Show Us Your Rig [3]


  1. AC
    Posts : 956
    Windows 7 Home Premium 64-Bit
       #1441

    fsufan0025 said:
    Hey 714 !! You said in a earlier thread that you were willing to help a self taught scrub like me if I needed it. Is that true \ for real ?? I do have some questions for you if it is !! My new rig, (page 134 of "show us your rig" ) is slow on the 3d mark and novabench test. I wanna overclock but I'm CLUELESS !! Got any tips or advice ?? And -- you'll have to dumb it down for me --- HARD !!
    Now, this really isn't my level of expertise. I can try to look at some things, but I'm not the best person to ask in this
      My Computer


  2. Posts : 391
    Windows 7 Professional 64bit
       #1442

    Unfortunately I am not familiar with the exacts on overclocking on Nvidia cards, but what I have picked up is that generally, you dont need to worry about your card spontaneously combusting or anything. Watch your temperatures, the more volts you apply, the hotter it will get, keep it in reasonable range (rule of thumb is below 80 degrees Celsius), and you will be find to play with speeds as much as you like.

    Increase your speeds by 25 or 50 mhz at a time, test stability with something like 3Dmark or Heaven:
    3Dmark Site: Futuremark - world's most popular benchmarks and PC performance tests
    Heaven Site: Heaven DX11 Benchmark | Unigine: real-time 3D engine (game, simulation, visualization and VR)
    If you get artifacts, i.e. colourful lines, flickers, dots, etc, button back.
    If the overclock crashes, button back. You can recognize this several ways, the whole OS may crash, your screen may go black, your video drivers may stop responding, all signs the overclock is unstable. Generally you aim for the highest possible stable overclock.

    On the topic of highest possible stable overclock, I applied more volts in a more direct way to my card via MSI afterburner (I believe this can be used with nVidia cards Fsufan0025), and I have it running stable at 1100mhz core, 1575mhz mem, peaking around 64 degrees Celsius, and I am gonna try push 1200mhz now .
      My Computer


  3. Posts : 14
    windows 7 64 bit
       #1443

    OK that's cool !! ANYBODY ??? I have no clue where to start. In thr BIOS, there's nothing to adjust, that I can see !! What am I missing ??
      My Computer


  4. AC
    Posts : 956
    Windows 7 Home Premium 64-Bit
       #1444

    fsufan0025 said:
    OK that's cool !! ANYBODY ??? I have no clue where to start. In thr BIOS, there's nothing to adjust, that I can see !! What am I missing ??
    In my BIOS, I have an option to change video memory or something like that, can you look for that?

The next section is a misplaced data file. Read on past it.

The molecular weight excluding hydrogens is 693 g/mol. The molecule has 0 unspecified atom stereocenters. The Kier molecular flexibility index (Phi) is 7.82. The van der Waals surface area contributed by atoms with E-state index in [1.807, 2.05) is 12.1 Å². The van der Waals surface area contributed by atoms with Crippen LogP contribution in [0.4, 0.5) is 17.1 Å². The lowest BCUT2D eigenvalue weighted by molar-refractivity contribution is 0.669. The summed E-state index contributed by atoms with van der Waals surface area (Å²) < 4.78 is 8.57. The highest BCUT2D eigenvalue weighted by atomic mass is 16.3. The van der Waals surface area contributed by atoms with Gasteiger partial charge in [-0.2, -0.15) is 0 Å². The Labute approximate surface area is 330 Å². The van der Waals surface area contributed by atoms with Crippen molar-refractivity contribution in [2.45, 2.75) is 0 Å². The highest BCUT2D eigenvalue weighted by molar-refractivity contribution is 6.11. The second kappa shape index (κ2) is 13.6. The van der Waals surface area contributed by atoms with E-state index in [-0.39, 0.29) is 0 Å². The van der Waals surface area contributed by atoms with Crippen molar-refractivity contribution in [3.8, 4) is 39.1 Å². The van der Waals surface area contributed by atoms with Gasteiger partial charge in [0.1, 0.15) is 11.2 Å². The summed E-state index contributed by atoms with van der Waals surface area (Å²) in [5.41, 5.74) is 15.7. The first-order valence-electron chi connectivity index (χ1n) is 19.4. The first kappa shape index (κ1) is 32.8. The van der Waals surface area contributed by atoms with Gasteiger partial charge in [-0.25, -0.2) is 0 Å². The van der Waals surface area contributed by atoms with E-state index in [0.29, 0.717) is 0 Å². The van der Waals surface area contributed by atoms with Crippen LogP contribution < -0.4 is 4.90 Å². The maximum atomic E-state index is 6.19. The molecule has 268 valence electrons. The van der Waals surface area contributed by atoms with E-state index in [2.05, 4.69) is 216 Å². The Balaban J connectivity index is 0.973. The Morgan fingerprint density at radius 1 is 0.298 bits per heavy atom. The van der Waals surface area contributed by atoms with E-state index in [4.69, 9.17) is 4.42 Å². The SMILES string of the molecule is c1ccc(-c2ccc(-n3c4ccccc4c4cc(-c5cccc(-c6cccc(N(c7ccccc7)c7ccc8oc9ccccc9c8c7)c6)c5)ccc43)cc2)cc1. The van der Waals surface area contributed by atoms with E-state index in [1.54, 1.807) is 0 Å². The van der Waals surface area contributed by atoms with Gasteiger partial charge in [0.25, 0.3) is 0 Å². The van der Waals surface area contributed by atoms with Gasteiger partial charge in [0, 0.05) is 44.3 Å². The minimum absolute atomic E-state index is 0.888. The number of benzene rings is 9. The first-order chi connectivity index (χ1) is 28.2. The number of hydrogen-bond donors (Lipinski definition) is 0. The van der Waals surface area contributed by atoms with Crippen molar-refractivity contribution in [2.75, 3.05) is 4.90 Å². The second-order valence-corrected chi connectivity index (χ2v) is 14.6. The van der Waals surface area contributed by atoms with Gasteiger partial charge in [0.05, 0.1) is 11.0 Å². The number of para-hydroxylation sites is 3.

My Computer


  5. Posts : 391
    Windows 7 Professional 64bit
       #1445

    You use software, not BIOS for graphics cards. I don't know if Nvidia has any native support or anything, try MSI afterburner?
    http://download1.msi.com/files/downl...erSetup221.zip

    That's all I can offer for Nvidia cards though.
      My Computer


  6. Posts : 3,118
    Win7 Home Premium x64 SP1
       #1446

    Alsisgevat said:
    Ganjiry - That is awesome! Personally a bit over the top, but you gotta admire the hard work and it payd off!
    yeah its not to my taste but the work that went into it and the quality of work is just great enit.
    he did another water cooled rig that he engineered most of the parts too which u would probably like more but i cant find it. sorry
      My Computer


  7. Posts : 1,223
    Win 10 x64 Pro x64 / Ubuntu 15.10 x64
       #1447

    To be clear, a graphics card has it's own BIOS. Software such as EVGA Precision will allow you to overclock your graphics card from a software level, and has the option to apply whatever settings you choose each start up.

    Once you find a decent overclock that runs stable and doesn't cause heat issues, you can edit the GPU BIOS and enter those speeds/voltages as it's defaults if you feel the need. This would keep that overclock even if moved to a new PC.

    I'd recommend you get EVGA Precision to test different levels of overclocking, and ATI Tool to test for graphic glitches while you play with settings. Once you've got a decent OC, then you can start looking at more permanent measures if you really want to.
      My Computer


  8. Posts : 1,438
    64bit Windows 10
       #1448

    I was just about to say Evga precision tool, but ZaLiTH beat me to it, anyway I have that tool and it is a very strait forward tool and guides you well along the ways over overclocking, basically just watch the temps and never increse to much at one time,keep the numbers low and close to each other, and remember that the idle temps may not differ too much while your oc'ing,but your full run temps will be allot different,so check that while your tuning.
      My Computer


  9. Posts : 1,223
    Win 10 x64 Pro x64 / Ubuntu 15.10 x64
       #1449

    Alsisgevat said:
    ...and remember that the idle temps may not differ too much while your oc'ing,but your full run temps will be allot different,so check that while your tuning.
    Fortunately, that's where ATI Tool comes in handy. You can have it render a 3D model and work your GPU to detect any artifacts (glitches) in the model and test for stability.
      My Computer


  10. Posts : 1,438
    64bit Windows 10
       #1450

    Nerd haha,just joking.
      My Computer


 

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